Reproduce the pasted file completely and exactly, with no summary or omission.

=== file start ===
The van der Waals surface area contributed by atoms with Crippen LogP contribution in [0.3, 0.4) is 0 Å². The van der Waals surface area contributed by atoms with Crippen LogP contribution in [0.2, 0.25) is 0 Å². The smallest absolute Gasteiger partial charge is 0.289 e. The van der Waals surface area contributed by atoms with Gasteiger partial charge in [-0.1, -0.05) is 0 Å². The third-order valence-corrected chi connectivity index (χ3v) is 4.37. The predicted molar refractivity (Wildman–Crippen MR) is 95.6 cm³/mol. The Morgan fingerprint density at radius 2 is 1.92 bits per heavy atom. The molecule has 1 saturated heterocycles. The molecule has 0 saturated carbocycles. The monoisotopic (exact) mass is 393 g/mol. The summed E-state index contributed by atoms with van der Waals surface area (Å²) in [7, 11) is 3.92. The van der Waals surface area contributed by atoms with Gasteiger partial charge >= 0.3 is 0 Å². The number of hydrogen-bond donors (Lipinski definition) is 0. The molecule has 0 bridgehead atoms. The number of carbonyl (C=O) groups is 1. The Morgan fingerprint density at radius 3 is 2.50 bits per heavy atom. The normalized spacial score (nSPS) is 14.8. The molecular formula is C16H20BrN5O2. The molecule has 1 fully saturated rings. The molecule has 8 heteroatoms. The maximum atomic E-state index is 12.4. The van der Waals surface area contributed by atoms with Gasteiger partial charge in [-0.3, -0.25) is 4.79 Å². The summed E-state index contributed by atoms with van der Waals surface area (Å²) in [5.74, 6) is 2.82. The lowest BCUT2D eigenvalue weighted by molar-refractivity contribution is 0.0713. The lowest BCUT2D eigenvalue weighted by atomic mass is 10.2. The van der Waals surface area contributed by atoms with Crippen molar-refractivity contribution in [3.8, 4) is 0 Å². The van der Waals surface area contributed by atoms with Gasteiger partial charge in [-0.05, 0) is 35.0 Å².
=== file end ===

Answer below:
The van der Waals surface area contributed by atoms with Crippen LogP contribution in [0.3, 0.4) is 0 Å². The van der Waals surface area contributed by atoms with Crippen LogP contribution in [0.2, 0.25) is 0 Å². The smallest absolute Gasteiger partial charge is 0.289 e. The van der Waals surface area contributed by atoms with Gasteiger partial charge in [-0.1, -0.05) is 0 Å². The third-order valence-corrected chi connectivity index (χ3v) is 4.37. The predicted molar refractivity (Wildman–Crippen MR) is 95.6 cm³/mol. The Morgan fingerprint density at radius 2 is 1.92 bits per heavy atom. The molecule has 1 saturated heterocycles. The molecule has 0 saturated carbocycles. The monoisotopic (exact) mass is 393 g/mol. The summed E-state index contributed by atoms with van der Waals surface area (Å²) in [7, 11) is 3.92. The van der Waals surface area contributed by atoms with Gasteiger partial charge >= 0.3 is 0 Å². The number of hydrogen-bond donors (Lipinski definition) is 0. The molecule has 0 bridgehead atoms. The number of carbonyl (C=O) groups is 1. The Morgan fingerprint density at radius 3 is 2.50 bits per heavy atom. The normalized spacial score (nSPS) is 14.8. The molecular formula is C16H20BrN5O2. The molecule has 1 fully saturated rings. The molecule has 8 heteroatoms. The maximum atomic E-state index is 12.4. The van der Waals surface area contributed by atoms with Gasteiger partial charge in [-0.3, -0.25) is 4.79 Å². The summed E-state index contributed by atoms with van der Waals surface area (Å²) in [5.74, 6) is 2.82. The lowest BCUT2D eigenvalue weighted by molar-refractivity contribution is 0.0713. The lowest BCUT2D eigenvalue weighted by atomic mass is 10.2. The van der Waals surface area contributed by atoms with Crippen molar-refractivity contribution in [3.8, 4) is 0 Å². The van der Waals surface area contributed by atoms with Gasteiger partial charge in [-0.05, 0) is 35.0 Å².